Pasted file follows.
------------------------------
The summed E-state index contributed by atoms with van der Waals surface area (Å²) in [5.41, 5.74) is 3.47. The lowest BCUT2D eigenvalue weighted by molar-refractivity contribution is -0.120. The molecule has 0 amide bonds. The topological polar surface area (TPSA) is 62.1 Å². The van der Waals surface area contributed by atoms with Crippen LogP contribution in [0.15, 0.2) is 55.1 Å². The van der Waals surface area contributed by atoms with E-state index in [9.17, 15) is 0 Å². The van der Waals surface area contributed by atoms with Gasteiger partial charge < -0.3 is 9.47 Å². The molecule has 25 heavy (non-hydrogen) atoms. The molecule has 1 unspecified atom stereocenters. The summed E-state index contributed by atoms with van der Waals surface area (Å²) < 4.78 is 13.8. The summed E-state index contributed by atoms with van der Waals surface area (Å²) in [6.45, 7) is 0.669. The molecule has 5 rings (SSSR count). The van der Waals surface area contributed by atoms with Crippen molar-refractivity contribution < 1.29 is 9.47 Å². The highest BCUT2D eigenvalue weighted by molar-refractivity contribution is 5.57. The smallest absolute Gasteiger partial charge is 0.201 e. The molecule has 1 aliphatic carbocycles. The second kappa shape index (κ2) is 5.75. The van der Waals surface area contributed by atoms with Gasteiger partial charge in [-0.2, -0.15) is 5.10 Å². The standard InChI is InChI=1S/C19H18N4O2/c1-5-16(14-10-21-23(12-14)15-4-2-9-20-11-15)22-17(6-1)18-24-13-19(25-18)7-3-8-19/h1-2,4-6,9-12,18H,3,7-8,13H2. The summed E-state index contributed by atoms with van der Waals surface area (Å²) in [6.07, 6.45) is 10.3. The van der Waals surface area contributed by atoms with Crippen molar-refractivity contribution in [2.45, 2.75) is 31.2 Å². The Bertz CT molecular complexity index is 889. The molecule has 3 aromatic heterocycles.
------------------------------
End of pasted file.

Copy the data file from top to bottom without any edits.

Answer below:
The summed E-state index contributed by atoms with van der Waals surface area (Å²) in [5.41, 5.74) is 3.47. The lowest BCUT2D eigenvalue weighted by molar-refractivity contribution is -0.120. The molecule has 0 amide bonds. The topological polar surface area (TPSA) is 62.1 Å². The van der Waals surface area contributed by atoms with Crippen LogP contribution in [0.15, 0.2) is 55.1 Å². The van der Waals surface area contributed by atoms with E-state index in [9.17, 15) is 0 Å². The van der Waals surface area contributed by atoms with Gasteiger partial charge < -0.3 is 9.47 Å². The molecule has 25 heavy (non-hydrogen) atoms. The molecule has 1 unspecified atom stereocenters. The summed E-state index contributed by atoms with van der Waals surface area (Å²) < 4.78 is 13.8. The summed E-state index contributed by atoms with van der Waals surface area (Å²) in [6.45, 7) is 0.669. The molecule has 5 rings (SSSR count). The van der Waals surface area contributed by atoms with Crippen molar-refractivity contribution < 1.29 is 9.47 Å². The highest BCUT2D eigenvalue weighted by molar-refractivity contribution is 5.57. The smallest absolute Gasteiger partial charge is 0.201 e. The molecule has 1 aliphatic carbocycles. The second kappa shape index (κ2) is 5.75. The van der Waals surface area contributed by atoms with Gasteiger partial charge in [-0.2, -0.15) is 5.10 Å². The standard InChI is InChI=1S/C19H18N4O2/c1-5-16(14-10-21-23(12-14)15-4-2-9-20-11-15)22-17(6-1)18-24-13-19(25-18)7-3-8-19/h1-2,4-6,9-12,18H,3,7-8,13H2. The summed E-state index contributed by atoms with van der Waals surface area (Å²) in [6.07, 6.45) is 10.3. The van der Waals surface area contributed by atoms with Crippen molar-refractivity contribution in [2.45, 2.75) is 31.2 Å². The Bertz CT molecular complexity index is 889. The molecule has 3 aromatic heterocycles.